If This is What it Means to be “Conservative” — I’m Proudly a Bleeding Heart Liberal

Clearly, members of the GOP in the House are all about looking for ways to handicap ANY organization tasked with performing regulatory actions that might impede their ideological plans for the future of the United States of Republica.  A case in point is this recent  press release from Representative Amodei’s office.  My comments are in blue italics at various points throughout his release.  Some original text has been highlight in RED for emphasis.

Amodei: Appropriations Financial Services bill reins in IRS, ACA and Dodd Frank

Wednesday June 18, 2014

FOR IMMEDIATE RELEASE                                 Contact:    Brian Baluta, 202-225-6155

WASHINGTON, D.C. – The House Financial Services and General Government Appropriations Subcommittee today passed its fiscal year 2015 bill, which would provide annual funding for the Treasury Department, the Judiciary, the Small Business Administration, the Securities and Exchange Commission and several other agencies.

The bill totals $21.3 billion in funding for these agencies, which is $566 million below the fiscal year 2014 enacted level and $2.3 billion below the president’s request for these programs.The legislation prioritizes programs critical to enforcing laws, maintaining an effective judiciary system and helping small businesses, while targeting lower-priority or poor-performing programs – such as the Internal Revenue Service – for reductions.

Well now, that makes just a ton of sense.  IRS is tasked with collecting revenue necessary for the operation of various government operations … so let’s under fund them so we can then make a scapegoat of them when they can no longer effectively perform their regulatory and tax-collecting functions.

“Every day, I am asked, ‘Why don’t you do something?’ This bill ‘does something’ by removing funding from executive agencies that have become political tools of the administration,” said Amodei.   

Bill highlights:

Internal Revenue Service (IRS)– Included in the bill is $10.95 billion for the IRS – a cut of $341 million below the fiscal year 2014 enacted level and $1.5 billion below the President’s budget request. This will bring the agency’s budget below the sequester level and below the level that was in place in fiscal year 2008. This funding level is sufficient for the IRS to perform its core duties, including taxpayer services and the proper collection of funds, but will require the agency to streamline and make better use of its budget.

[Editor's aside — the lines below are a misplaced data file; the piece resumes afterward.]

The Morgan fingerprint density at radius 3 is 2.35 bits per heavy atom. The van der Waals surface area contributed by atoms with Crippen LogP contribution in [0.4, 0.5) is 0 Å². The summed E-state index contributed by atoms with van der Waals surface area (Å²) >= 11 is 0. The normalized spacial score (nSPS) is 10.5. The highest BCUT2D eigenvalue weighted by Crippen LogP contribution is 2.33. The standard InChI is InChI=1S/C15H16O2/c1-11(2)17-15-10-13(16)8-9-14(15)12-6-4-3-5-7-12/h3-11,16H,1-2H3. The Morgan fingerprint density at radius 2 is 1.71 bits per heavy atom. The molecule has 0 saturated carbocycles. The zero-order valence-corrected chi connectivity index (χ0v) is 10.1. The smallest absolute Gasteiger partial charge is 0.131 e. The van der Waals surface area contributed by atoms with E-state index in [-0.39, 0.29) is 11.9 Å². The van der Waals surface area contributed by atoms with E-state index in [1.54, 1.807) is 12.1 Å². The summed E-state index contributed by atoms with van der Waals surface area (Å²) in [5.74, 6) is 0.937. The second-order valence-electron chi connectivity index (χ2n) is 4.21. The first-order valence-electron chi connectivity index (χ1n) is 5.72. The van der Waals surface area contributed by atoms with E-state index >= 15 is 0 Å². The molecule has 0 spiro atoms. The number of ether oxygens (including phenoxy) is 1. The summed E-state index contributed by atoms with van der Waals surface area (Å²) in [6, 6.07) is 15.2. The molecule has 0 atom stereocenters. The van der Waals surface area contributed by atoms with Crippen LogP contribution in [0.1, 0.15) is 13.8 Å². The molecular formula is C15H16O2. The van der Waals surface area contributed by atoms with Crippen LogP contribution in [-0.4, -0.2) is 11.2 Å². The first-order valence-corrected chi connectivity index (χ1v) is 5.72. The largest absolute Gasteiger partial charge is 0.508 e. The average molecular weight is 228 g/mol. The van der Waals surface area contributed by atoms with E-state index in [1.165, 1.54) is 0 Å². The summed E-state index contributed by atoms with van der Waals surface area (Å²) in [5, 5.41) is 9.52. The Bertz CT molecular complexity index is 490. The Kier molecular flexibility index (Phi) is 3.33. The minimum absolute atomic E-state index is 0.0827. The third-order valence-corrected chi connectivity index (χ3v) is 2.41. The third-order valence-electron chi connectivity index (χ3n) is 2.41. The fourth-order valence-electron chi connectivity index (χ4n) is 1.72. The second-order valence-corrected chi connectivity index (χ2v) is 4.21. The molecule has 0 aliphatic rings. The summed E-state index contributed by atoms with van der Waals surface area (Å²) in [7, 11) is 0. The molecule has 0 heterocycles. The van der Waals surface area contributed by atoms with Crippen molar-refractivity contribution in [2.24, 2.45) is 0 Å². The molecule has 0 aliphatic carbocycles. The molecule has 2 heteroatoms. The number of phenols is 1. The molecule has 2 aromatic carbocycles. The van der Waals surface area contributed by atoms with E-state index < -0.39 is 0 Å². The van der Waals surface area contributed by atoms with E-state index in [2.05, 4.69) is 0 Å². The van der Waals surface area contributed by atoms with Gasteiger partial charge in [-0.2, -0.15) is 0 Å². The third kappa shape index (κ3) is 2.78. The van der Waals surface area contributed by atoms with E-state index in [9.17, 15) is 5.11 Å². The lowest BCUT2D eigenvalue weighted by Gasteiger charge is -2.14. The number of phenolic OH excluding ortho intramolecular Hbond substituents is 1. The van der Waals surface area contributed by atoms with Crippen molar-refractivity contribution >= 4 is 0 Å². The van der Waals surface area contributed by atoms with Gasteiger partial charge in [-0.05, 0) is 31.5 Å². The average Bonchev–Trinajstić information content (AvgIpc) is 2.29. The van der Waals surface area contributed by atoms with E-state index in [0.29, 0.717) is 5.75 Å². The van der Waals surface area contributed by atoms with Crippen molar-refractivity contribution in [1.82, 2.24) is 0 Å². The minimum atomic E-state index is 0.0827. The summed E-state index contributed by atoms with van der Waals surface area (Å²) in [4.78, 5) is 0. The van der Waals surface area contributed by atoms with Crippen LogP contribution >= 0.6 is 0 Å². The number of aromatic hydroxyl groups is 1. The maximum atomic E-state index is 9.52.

Interesting! They continually carp about the IRS not providing for an EMAIL BACKUP strategy as part of their business plan. Server BACKUPs are NOT FREE!  How much more will they stop BACKING UP because they no longer have sufficient funding to do their tax collection duties, let alone ancillary functions like BACKUPS, SYSTEM UPDATES, SOFTWARE IMPROVEMENTS, etc.?

In addition, due to the inappropriate actions by the IRS in targeting groups that hold certain political beliefs, as well as its previous improper use of taxpayer funds, the bill includes the following provisions:

Here we go again, perpetuating the falsehood that ONLY right-wing political groups were scrutinized, when it was actually liberal groups that were denied with some that had already been given tax-exempt status seeing that status revoked (e.g., EmergeAmerica affiliated groups).  NO politically-focused groups should be receiving TAX-EXEMPT 501(c)(4) status, PERIOD!

A prohibition on a proposed regulation related to political activities and the tax-exempt status of 501(c)(4) organizations. The proposed regulation could jeopardize the tax-exempt status of many non-profit organizations and inhibit citizens from exercising their right to freedom of speech, simply because they may be involved in political activity.

Sorry, but I don’t get to deduct my “freedom of speech” contributions to political endeavors.  Thus, NO politically-focused organizations should be able to have a free of tax right to free speech at the American Taxpayer’s expense!

A prohibition on funds for bonuses or awards unless employee conduct and tax compliance are given consideration.

A prohibition on funds for the IRS to target groups for regulatory scrutiny based on their ideological beliefs.

Congress passed a law that clearly states that to be considered 501(c)(4) organization, your activities must be EXCLUSIVELY-FOCUSED on “Social Welfare” activities.  Politically-focused activities are NOT social-welfare activities and thus, it IS the IRS’s responsibility to scrutinize and deny tax-exempt status to ANY organization (conservative, liberal or otherwise) not meeting that exclusivity provision.

A prohibition on funds for the IRS to target individuals for exercising their First Amendment rights.

More BS related to the previous proviso — the IRS is NOT prohibiting ANYONE from exercising their free speech.  The IRS is merely and rightfully determining whether a group is a group exclusively devoted to providing SOCIAL-WELFARE opportunities/activities and thus, whether that group is entitled to TAX-EXEMPT status!

A prohibition on funding for the production of inappropriate videos and conferences.

Really?  Oh, please, pray tell, what “inappropriate videos” might it be that the IRS is producing?

A prohibition on funding for the White House to order the IRS to determine the tax-exempt status of an organization.

Again, if you want to allow any organization wanting to conduct EXCLUSIVELY politically focused activities to never have to pay taxes, well then, you need to REPEAL the law that PROHIBITS them from being tax exempt!  You cannot have a LAW on the books that says one thing and then prohibit the IRS, which is responsible for administering that section of the law, from enforcing it!

A requirement for extensive reporting on IRS spending.

Affordable Care Act (ACA) –The bill also includes provisions to stop the IRS from further implementing ObamaCare, including a prohibition on any transfers of funding from the Department of Health and Human Services to the IRS for ObamaCare uses, and a prohibition on funding for the IRS to implement an individual insurance mandate on the American people.